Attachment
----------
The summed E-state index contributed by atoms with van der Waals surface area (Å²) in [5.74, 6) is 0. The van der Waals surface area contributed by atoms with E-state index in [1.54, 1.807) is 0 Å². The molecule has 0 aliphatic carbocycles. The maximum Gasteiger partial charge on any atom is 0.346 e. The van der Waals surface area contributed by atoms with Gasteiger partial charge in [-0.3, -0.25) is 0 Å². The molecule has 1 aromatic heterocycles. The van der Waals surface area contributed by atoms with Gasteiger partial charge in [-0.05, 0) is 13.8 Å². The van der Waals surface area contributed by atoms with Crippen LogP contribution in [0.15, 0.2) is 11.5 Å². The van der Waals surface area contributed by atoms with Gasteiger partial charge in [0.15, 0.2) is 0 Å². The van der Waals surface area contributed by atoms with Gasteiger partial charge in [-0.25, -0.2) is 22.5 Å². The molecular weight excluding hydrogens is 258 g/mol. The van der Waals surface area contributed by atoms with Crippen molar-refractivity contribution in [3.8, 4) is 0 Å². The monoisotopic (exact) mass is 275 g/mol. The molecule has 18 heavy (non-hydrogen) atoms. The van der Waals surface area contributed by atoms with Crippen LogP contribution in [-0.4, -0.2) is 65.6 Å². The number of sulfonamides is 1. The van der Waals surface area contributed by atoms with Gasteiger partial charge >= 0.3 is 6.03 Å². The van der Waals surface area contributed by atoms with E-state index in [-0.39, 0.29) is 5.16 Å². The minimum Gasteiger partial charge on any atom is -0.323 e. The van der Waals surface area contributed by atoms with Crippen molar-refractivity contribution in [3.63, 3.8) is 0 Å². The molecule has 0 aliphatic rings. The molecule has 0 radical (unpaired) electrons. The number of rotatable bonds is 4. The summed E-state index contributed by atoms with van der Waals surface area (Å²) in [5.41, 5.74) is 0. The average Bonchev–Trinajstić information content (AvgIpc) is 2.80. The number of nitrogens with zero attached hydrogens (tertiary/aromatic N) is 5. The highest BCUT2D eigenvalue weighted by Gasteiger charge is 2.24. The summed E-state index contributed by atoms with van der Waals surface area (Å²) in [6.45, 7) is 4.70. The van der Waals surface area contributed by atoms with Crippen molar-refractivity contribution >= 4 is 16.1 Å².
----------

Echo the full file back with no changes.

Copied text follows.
The summed E-state index contributed by atoms with van der Waals surface area (Å²) in [5.74, 6) is 0. The van der Waals surface area contributed by atoms with E-state index in [1.54, 1.807) is 0 Å². The molecule has 0 aliphatic carbocycles. The maximum Gasteiger partial charge on any atom is 0.346 e. The van der Waals surface area contributed by atoms with Gasteiger partial charge in [-0.3, -0.25) is 0 Å². The molecule has 1 aromatic heterocycles. The van der Waals surface area contributed by atoms with Gasteiger partial charge in [-0.05, 0) is 13.8 Å². The van der Waals surface area contributed by atoms with Crippen LogP contribution in [0.15, 0.2) is 11.5 Å². The van der Waals surface area contributed by atoms with Gasteiger partial charge in [0.15, 0.2) is 0 Å². The van der Waals surface area contributed by atoms with Gasteiger partial charge in [-0.25, -0.2) is 22.5 Å². The molecular weight excluding hydrogens is 258 g/mol. The van der Waals surface area contributed by atoms with Crippen molar-refractivity contribution in [3.8, 4) is 0 Å². The monoisotopic (exact) mass is 275 g/mol. The molecule has 18 heavy (non-hydrogen) atoms. The van der Waals surface area contributed by atoms with Crippen LogP contribution in [-0.4, -0.2) is 65.6 Å². The number of sulfonamides is 1. The van der Waals surface area contributed by atoms with Gasteiger partial charge >= 0.3 is 6.03 Å². The van der Waals surface area contributed by atoms with E-state index in [-0.39, 0.29) is 5.16 Å². The minimum Gasteiger partial charge on any atom is -0.323 e. The van der Waals surface area contributed by atoms with Crippen molar-refractivity contribution in [3.63, 3.8) is 0 Å². The molecule has 0 aliphatic rings. The molecule has 0 radical (unpaired) electrons. The number of rotatable bonds is 4. The summed E-state index contributed by atoms with van der Waals surface area (Å²) in [5.41, 5.74) is 0. The average Bonchev–Trinajstić information content (AvgIpc) is 2.80. The number of nitrogens with zero attached hydrogens (tertiary/aromatic N) is 5. The highest BCUT2D eigenvalue weighted by Gasteiger charge is 2.24. The summed E-state index contributed by atoms with van der Waals surface area (Å²) in [6.45, 7) is 4.70. The van der Waals surface area contributed by atoms with Crippen molar-refractivity contribution >= 4 is 16.1 Å².